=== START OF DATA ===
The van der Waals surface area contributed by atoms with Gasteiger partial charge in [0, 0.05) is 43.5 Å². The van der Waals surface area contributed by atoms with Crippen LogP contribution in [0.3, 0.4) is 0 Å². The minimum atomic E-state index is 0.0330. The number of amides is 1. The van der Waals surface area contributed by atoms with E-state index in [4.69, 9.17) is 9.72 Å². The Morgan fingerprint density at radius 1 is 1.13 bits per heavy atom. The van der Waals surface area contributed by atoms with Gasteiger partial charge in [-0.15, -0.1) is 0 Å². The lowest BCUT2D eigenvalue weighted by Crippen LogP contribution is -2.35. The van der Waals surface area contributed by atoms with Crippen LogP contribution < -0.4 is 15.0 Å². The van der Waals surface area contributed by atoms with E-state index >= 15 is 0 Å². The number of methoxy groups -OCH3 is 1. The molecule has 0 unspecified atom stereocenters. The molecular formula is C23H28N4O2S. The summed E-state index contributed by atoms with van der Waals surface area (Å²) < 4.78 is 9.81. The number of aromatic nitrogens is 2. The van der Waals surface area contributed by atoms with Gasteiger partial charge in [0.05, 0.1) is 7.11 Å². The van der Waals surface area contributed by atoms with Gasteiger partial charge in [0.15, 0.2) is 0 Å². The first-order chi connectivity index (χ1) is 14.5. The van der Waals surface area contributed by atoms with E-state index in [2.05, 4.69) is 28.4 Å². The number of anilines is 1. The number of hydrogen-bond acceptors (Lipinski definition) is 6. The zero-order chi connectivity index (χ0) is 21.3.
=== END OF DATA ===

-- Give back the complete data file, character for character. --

The van der Waals surface area contributed by atoms with Gasteiger partial charge in [0, 0.05) is 43.5 Å². The van der Waals surface area contributed by atoms with Crippen LogP contribution in [0.3, 0.4) is 0 Å². The minimum atomic E-state index is 0.0330. The number of amides is 1. The van der Waals surface area contributed by atoms with E-state index in [4.69, 9.17) is 9.72 Å². The Morgan fingerprint density at radius 1 is 1.13 bits per heavy atom. The van der Waals surface area contributed by atoms with Gasteiger partial charge in [-0.15, -0.1) is 0 Å². The lowest BCUT2D eigenvalue weighted by Crippen LogP contribution is -2.35. The van der Waals surface area contributed by atoms with Crippen LogP contribution < -0.4 is 15.0 Å². The van der Waals surface area contributed by atoms with E-state index >= 15 is 0 Å². The number of methoxy groups -OCH3 is 1. The molecule has 0 unspecified atom stereocenters. The molecular formula is C23H28N4O2S. The summed E-state index contributed by atoms with van der Waals surface area (Å²) < 4.78 is 9.81. The number of aromatic nitrogens is 2. The van der Waals surface area contributed by atoms with Gasteiger partial charge in [0.05, 0.1) is 7.11 Å². The van der Waals surface area contributed by atoms with Gasteiger partial charge in [0.15, 0.2) is 0 Å². The first-order chi connectivity index (χ1) is 14.5. The van der Waals surface area contributed by atoms with E-state index in [2.05, 4.69) is 28.4 Å². The number of anilines is 1. The number of hydrogen-bond acceptors (Lipinski definition) is 6. The zero-order chi connectivity index (χ0) is 21.3.